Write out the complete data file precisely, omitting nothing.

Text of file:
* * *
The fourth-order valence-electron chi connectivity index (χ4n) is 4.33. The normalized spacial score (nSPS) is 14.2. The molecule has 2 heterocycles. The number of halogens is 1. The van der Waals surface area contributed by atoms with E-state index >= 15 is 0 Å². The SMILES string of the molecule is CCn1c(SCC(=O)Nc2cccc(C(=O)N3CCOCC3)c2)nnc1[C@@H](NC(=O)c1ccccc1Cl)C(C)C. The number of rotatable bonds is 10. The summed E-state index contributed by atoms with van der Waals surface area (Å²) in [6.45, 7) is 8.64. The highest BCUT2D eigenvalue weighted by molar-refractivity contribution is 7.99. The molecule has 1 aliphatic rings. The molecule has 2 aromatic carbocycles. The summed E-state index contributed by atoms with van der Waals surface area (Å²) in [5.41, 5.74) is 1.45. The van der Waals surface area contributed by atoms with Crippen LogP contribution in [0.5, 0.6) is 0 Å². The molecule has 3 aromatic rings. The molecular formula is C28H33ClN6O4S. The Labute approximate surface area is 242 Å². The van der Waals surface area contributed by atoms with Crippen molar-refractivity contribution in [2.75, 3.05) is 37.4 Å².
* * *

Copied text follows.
The fourth-order valence-electron chi connectivity index (χ4n) is 4.33. The normalized spacial score (nSPS) is 14.2. The molecule has 2 heterocycles. The number of halogens is 1. The van der Waals surface area contributed by atoms with E-state index >= 15 is 0 Å². The SMILES string of the molecule is CCn1c(SCC(=O)Nc2cccc(C(=O)N3CCOCC3)c2)nnc1[C@@H](NC(=O)c1ccccc1Cl)C(C)C. The number of rotatable bonds is 10. The summed E-state index contributed by atoms with van der Waals surface area (Å²) in [6.45, 7) is 8.64. The highest BCUT2D eigenvalue weighted by molar-refractivity contribution is 7.99. The molecule has 1 aliphatic rings. The molecule has 2 aromatic carbocycles. The summed E-state index contributed by atoms with van der Waals surface area (Å²) in [5.41, 5.74) is 1.45. The van der Waals surface area contributed by atoms with Crippen LogP contribution in [0.5, 0.6) is 0 Å². The molecule has 3 aromatic rings. The molecular formula is C28H33ClN6O4S. The Labute approximate surface area is 242 Å². The van der Waals surface area contributed by atoms with Crippen molar-refractivity contribution in [2.75, 3.05) is 37.4 Å².